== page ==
Because of that experience with her, I was able to read the 'whiny' parts with a different kind of perspective.

    And as for the clergy self-care and renewal that Mary Beth asked about - I think that if it is not self-motivated, it may not happen at all. Many churches will take as much as a pastor will give - and then some. For individuals with boundary issues (there's that word again!), or guilt issues, or savior-complex issues this is a real problem.

    Hmmm . . . this is long. Maybe I should have posted it on my blog instead. Oh, well. Sorry.

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  20. I'm not yet done with the book, but I'm having a hard time putting it down. I appreciated BBT's insight on how she beleived people saw her with the collar vs. without. I come from a tradition where we don't wear any clerical garb (to the frustration of some ministers in the tradition), and after reading that, I'm so glad that I won't have to deal with that set-apartness that comes with the collar. .

    Maybe it's because I don't know much backstory on BBT, but I did not find her to be whiny. I was grateful that I was finally hearing some realism from a pastor about the challenges of the work.

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  21. As someone who has worked as a priest in small church, medium church, and big church... I can say that each church has its challenges and its joys...what is most important is to understand that size does determing, to some degree, how the church functions and what the "expectations" are of the clergy. Some of us have the gifts to function best in big church while others are best suited for smaller. The problem is that we are not always able (especially as women) to move from small church to big church even if we discern our gifts are best suited for big church. Lots of biases work against women and big pulpits...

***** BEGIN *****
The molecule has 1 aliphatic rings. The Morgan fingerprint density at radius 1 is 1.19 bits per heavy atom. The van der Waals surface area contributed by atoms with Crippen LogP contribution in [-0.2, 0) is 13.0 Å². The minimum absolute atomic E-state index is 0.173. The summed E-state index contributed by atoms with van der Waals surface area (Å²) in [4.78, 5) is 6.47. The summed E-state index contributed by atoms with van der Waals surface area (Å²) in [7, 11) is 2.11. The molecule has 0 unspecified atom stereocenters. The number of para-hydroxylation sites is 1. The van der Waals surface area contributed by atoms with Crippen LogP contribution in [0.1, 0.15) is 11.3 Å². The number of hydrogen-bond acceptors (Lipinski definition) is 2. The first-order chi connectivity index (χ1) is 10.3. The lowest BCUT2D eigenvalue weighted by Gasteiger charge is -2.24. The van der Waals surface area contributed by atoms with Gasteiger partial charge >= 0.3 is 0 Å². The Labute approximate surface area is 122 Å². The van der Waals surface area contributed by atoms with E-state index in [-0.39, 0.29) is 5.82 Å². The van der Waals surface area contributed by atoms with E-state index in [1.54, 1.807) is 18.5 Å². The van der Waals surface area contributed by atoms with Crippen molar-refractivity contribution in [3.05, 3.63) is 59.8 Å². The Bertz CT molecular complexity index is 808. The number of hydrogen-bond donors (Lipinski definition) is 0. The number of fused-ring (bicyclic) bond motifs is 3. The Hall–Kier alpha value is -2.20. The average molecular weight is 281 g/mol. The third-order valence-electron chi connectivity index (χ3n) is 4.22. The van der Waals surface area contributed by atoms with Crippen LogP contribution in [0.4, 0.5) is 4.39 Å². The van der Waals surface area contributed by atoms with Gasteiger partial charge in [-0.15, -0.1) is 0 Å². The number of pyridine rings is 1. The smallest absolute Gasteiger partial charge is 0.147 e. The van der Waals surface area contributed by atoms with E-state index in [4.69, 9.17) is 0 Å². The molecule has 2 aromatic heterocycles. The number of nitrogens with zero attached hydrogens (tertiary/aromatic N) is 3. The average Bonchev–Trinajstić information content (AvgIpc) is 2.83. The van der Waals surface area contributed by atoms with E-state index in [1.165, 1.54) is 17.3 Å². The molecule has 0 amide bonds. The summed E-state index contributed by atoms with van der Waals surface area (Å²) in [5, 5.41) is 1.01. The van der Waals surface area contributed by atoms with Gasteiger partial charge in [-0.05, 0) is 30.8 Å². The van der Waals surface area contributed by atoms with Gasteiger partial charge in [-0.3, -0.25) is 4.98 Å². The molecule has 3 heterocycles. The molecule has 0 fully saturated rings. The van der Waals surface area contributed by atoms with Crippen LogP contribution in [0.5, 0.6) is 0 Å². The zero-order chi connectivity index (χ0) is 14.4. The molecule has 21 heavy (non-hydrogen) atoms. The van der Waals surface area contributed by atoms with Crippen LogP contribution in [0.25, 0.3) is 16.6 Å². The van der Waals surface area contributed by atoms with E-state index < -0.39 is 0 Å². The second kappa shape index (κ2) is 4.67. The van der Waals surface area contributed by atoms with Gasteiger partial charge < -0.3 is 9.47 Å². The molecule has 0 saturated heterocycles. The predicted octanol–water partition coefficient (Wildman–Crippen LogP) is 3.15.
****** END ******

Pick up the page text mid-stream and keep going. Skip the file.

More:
Some of the joys of small church - a close relationship with all the parishioners, a real sense of knowing the people and sharing in their daily lives, a sense of family or community, an intimacy, a sense of freedom with a lot of flexibility in ones schedule - just to name a few. The problem with small church, limited resources, limited opportunities, and a tendency to get stuck and limit creativity for the above reasons. The clergy person does a lot more work, administrative work in a small church. Clergy take care of, well hopefully not everything, but lots - and it takes work to get the members to realize that they can do stuff too...In some ways I loved my time at small church...but it does have its limits, like running out of money. Statistics say that a church needs 100+ members ASA to retain a full time clergy person...and soon that number will be closer to 200...which means lots of churches with part time clergy...sorry for so many posts and long ones, I have been doing this stuff a long while and it is really on my mind...blessings to all you who are discerning church and call...

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  22. Thanks for starting this discussion - reading all the comments made me feel like my response to her book was not so far off (so many had said how wonderful it is). My take is that this is someone who is not cut out for parish ministry. I recommend it to all in process or discernment now. Also she did not seem to have an understanding of how to empower others in the church to take on ministries and give them support as they learn. Rather there seemed to be an expectation that she had to do it all. Our diocese is deep into Mutual Ministry so our view is all should be involved in ministry - not just gathering around A minister.

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  23. Just a quick post - I'm past my bedtime. I read this last summer so some of the details are fuzzy, but I remember being amazed that BBT said she had three (?) units of CPE, but had so little self-awareness - I was actually sad for her that she never allowed herself to feel accepted by her smaller parish until she ended up in the swimming pool. It seemed to me that she did not allow herslef to be authentic to the parish or to herself - the chief cornerstone of self-care. I'll post more ont he questions on my Blog - but speaking of self-care, I'm off to bed now!!
    Thanks Mary Beth - Good job with the discussion and the questions -

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  24. I haven't finished the book, because I was relating too much, and since I'm not a rock star, I can't "leave church." No honorary doctorates are floating my direction...